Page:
BiCrafty Bootcamp Complementary Hat || Stranded Knitting (Lesson 12 continued)

It’s time for the next part of BiCrafty Bootcamp knitting lesson 12. You have already worked the BiCrafty Bootcamp Complementary Hat pattern past the Latvian Braid. Awesome! Now, you are ready for some simple stranded knitting colorwork. This will form the next section of the hat.

What Is Stranded Knitting?

This technique is our introduction to colorwork in knitting. Of course, you might already have incorporated playing with color into your knitting. After all, we learned how to change colors in knitting way back in lesson four when we learned to how to knit stripes. You might have opted to change colors for each section of the knit cowl. However, stranded knitting is more than just changing colors – it’s a true colorwork technique.

In this technique, you change colors within the same row. So, instead of creating stripes, you’re creating a pattern with color. Although you can work with multiple colors, stranded knitting usually uses two colors per row. Since the Latvian braid we added to the hat is also worked in two colors, this color technique is a great next step for this knit hat pattern.

What Are Floats in Knitting?

Stranded knitting is so-called because you carry the unused color behind the work creating a “strand” of color there. Those strands are also called floats. Sometimes you’ll need to tuck your floats as you knit. Learn more about this here. This is one of the major things people learn in knitting colorwork, so you’re truly more than just a beginner knitter now!

Is Stranded Knitting the same as Fair Isle?

Stranded knitting is a form of colorwork. There are many different types of knit colorwork, most of which use this technique. Not all of them do, however. For example, intarsia knitting is a colorwork technique that does not use stranded knitting. Fair Isle, on the other hand, does use this colorwork technique. However, Fair Isle is a very specific colorwork technique. It’s a specific type of pattern that comes from the Fair Isle region, thus the name. So, yes, Fair Isle uses stranded knitting … but not all stranded knitting is a Fair Isle pattern. All squares are rectangles but not all rectangles are squares.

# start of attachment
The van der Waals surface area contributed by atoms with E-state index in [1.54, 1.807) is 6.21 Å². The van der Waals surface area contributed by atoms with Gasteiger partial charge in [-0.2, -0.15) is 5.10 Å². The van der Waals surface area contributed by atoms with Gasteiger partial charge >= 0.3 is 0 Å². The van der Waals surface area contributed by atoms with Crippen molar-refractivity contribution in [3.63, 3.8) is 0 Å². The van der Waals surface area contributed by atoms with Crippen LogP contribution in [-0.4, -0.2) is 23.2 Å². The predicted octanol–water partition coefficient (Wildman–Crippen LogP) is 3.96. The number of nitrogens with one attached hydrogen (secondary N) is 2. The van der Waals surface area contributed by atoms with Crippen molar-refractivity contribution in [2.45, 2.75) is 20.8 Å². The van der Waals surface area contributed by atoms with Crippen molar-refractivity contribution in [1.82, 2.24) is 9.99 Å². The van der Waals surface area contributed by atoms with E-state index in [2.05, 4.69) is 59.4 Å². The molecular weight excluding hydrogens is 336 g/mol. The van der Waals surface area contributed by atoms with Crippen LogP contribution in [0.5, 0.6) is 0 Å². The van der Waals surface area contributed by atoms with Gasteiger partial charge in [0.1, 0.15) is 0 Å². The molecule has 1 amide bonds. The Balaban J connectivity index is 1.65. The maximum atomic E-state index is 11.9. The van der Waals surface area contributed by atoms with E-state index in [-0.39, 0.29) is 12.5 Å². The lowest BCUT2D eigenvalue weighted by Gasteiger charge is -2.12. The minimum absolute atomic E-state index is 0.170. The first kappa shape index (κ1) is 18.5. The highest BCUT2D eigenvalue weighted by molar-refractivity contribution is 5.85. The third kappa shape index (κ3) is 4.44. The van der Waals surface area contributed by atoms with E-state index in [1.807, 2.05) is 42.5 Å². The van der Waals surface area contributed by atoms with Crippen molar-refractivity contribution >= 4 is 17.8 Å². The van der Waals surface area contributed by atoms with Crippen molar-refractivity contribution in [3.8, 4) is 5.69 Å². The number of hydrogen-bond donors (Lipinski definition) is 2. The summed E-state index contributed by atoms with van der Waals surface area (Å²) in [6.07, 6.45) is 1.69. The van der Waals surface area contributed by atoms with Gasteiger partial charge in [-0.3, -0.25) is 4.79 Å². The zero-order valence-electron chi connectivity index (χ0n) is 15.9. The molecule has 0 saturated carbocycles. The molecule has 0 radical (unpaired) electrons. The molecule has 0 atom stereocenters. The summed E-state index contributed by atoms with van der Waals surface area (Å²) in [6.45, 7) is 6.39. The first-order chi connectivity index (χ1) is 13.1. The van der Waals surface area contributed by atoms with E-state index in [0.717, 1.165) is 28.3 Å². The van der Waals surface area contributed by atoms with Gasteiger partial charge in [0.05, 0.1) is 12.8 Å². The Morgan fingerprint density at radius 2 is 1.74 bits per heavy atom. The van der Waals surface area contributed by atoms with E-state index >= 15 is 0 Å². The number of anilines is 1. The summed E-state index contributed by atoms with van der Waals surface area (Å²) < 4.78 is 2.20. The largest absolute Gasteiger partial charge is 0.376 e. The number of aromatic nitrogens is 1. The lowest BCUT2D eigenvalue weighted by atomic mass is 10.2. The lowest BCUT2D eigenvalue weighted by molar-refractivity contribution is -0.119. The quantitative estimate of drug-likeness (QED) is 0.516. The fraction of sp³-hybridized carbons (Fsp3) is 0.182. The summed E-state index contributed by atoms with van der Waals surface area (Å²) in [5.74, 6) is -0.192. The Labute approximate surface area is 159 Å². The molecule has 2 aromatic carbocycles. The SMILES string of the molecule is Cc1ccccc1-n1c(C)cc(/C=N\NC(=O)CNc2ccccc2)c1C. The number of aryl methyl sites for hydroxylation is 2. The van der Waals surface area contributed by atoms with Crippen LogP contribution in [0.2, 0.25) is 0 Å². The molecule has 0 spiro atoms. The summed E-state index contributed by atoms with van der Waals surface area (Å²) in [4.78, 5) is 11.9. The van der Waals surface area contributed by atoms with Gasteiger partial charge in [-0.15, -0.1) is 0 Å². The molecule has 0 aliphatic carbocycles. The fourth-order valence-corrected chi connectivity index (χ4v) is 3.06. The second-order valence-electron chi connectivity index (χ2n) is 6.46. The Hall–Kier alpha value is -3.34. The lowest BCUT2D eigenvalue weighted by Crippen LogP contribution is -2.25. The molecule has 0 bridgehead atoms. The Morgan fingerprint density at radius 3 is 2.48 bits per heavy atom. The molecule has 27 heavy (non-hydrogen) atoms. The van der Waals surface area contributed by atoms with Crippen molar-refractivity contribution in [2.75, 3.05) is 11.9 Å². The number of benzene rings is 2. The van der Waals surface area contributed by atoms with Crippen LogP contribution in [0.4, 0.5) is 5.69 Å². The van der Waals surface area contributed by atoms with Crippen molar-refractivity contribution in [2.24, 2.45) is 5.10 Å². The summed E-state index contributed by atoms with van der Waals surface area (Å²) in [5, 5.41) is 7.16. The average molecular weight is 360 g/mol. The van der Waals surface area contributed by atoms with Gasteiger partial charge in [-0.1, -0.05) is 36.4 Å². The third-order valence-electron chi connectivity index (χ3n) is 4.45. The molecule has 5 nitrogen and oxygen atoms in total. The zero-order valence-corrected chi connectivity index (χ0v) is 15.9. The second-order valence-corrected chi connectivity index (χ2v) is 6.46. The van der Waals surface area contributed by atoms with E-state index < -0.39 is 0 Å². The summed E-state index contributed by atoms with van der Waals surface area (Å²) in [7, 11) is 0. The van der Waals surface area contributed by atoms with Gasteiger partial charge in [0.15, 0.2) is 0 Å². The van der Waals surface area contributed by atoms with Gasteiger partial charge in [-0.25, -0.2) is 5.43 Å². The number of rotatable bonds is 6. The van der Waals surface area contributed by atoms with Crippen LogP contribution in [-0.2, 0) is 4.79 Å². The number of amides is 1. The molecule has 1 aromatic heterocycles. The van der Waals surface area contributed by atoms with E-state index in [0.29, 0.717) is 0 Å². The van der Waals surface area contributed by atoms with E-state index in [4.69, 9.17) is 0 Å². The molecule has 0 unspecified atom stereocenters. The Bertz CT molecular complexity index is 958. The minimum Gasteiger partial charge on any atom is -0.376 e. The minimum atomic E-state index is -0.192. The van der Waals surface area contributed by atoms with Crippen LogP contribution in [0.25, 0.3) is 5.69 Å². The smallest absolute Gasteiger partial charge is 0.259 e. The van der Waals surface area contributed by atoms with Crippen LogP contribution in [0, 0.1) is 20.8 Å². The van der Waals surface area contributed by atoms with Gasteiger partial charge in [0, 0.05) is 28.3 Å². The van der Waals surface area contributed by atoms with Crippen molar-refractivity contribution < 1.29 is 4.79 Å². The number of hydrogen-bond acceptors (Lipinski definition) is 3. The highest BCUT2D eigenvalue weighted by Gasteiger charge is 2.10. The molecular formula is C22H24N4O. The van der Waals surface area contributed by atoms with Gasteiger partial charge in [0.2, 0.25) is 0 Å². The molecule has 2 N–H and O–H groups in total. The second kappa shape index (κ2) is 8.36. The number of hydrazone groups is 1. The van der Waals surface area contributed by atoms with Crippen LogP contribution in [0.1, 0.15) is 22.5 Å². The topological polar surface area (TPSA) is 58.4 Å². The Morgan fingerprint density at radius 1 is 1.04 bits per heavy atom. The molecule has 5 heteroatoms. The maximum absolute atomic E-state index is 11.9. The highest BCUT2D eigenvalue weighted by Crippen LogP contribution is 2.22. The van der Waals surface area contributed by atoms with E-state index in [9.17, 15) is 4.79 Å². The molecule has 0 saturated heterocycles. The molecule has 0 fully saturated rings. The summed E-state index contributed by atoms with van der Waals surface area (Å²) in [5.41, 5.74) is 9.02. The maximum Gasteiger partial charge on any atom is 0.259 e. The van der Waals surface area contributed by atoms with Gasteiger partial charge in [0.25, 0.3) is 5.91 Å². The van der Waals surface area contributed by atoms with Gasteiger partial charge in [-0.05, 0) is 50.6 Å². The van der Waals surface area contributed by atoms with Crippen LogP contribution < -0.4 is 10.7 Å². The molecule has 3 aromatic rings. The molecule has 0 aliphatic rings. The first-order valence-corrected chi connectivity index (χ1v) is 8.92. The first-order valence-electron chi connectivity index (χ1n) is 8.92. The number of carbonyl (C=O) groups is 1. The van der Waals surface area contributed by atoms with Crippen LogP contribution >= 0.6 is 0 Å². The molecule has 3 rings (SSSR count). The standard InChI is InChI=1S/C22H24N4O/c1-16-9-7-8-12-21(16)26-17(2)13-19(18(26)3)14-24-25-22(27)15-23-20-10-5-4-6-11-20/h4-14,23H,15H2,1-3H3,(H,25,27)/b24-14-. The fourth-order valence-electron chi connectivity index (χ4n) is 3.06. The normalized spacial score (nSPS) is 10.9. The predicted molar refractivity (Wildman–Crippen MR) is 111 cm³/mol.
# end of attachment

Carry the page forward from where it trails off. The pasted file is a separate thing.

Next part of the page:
BiCrafty Bootcamp Complementary Hat || Stranded Knitting Instructions:

The stitch multiple repeat for this part of the hat is 6. Therefore, it is necessary for us to increase from 100 stitches to 102. Do this by working 2 M1’s (video for how to do a M1) at some point around the first round. (I go over this in the live teaching video below as well).

We’re going to work with a chart now:

Continue with the following chart for this section of the hat. 

  • Read the chart from right to left. 
  • Each square of the chart represents a stitch in the repeat. 
  • Knit with the color identified in the square. 
  • Do NOT twist the yarn in this section! Hold the MC in the left hand (continental style) and the CC in the right hand (English style) when working the stranded chart.  

Keep the floats of the color not in use loosely stranded along the back of the hat. Do NOT pull the floats too tight!

Drop contrasting color (CC) (do not cut.)

Next Round: With MC, knit around

This Week’s Video Lesson

Here’s the live video where I show you how to do the colorwork for this part of the knit hat project:

Additional Patterns and Videos to Try

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Marly Bird

The One and Only, Marly

Marly is a knitwear and crochet designer (and yarn addict) that is here to help you learn how to knit and crochet in a way that's fun and approachable.

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